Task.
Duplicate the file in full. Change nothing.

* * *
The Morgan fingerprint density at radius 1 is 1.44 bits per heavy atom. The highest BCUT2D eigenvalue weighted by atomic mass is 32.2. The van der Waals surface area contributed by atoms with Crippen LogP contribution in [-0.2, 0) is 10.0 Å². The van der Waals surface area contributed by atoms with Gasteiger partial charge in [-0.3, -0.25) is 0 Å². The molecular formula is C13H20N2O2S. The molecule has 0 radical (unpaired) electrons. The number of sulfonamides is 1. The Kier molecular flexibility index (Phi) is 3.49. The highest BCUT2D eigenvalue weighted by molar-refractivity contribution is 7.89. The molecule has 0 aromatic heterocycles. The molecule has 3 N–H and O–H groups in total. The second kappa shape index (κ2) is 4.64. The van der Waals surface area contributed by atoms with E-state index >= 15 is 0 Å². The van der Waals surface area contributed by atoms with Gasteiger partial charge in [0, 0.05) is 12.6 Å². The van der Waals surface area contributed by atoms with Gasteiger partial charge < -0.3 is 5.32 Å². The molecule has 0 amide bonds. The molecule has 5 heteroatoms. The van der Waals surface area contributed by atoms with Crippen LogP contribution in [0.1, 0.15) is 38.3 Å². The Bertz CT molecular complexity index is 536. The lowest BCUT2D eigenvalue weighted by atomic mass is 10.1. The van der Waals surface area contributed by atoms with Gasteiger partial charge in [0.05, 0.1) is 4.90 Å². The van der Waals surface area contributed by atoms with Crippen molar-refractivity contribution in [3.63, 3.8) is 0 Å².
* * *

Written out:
The Morgan fingerprint density at radius 1 is 1.44 bits per heavy atom. The highest BCUT2D eigenvalue weighted by atomic mass is 32.2. The van der Waals surface area contributed by atoms with Crippen LogP contribution in [-0.2, 0) is 10.0 Å². The van der Waals surface area contributed by atoms with Gasteiger partial charge in [-0.3, -0.25) is 0 Å². The molecular formula is C13H20N2O2S. The molecule has 0 radical (unpaired) electrons. The number of sulfonamides is 1. The Kier molecular flexibility index (Phi) is 3.49. The highest BCUT2D eigenvalue weighted by molar-refractivity contribution is 7.89. The molecule has 0 aromatic heterocycles. The molecule has 3 N–H and O–H groups in total. The second kappa shape index (κ2) is 4.64. The van der Waals surface area contributed by atoms with E-state index >= 15 is 0 Å². The van der Waals surface area contributed by atoms with Gasteiger partial charge in [0, 0.05) is 12.6 Å². The van der Waals surface area contributed by atoms with Gasteiger partial charge < -0.3 is 5.32 Å². The molecule has 0 amide bonds. The molecule has 5 heteroatoms. The van der Waals surface area contributed by atoms with Crippen LogP contribution in [0.1, 0.15) is 38.3 Å². The Bertz CT molecular complexity index is 536. The lowest BCUT2D eigenvalue weighted by atomic mass is 10.1. The van der Waals surface area contributed by atoms with Gasteiger partial charge in [0.05, 0.1) is 4.90 Å². The van der Waals surface area contributed by atoms with Crippen molar-refractivity contribution in [3.63, 3.8) is 0 Å².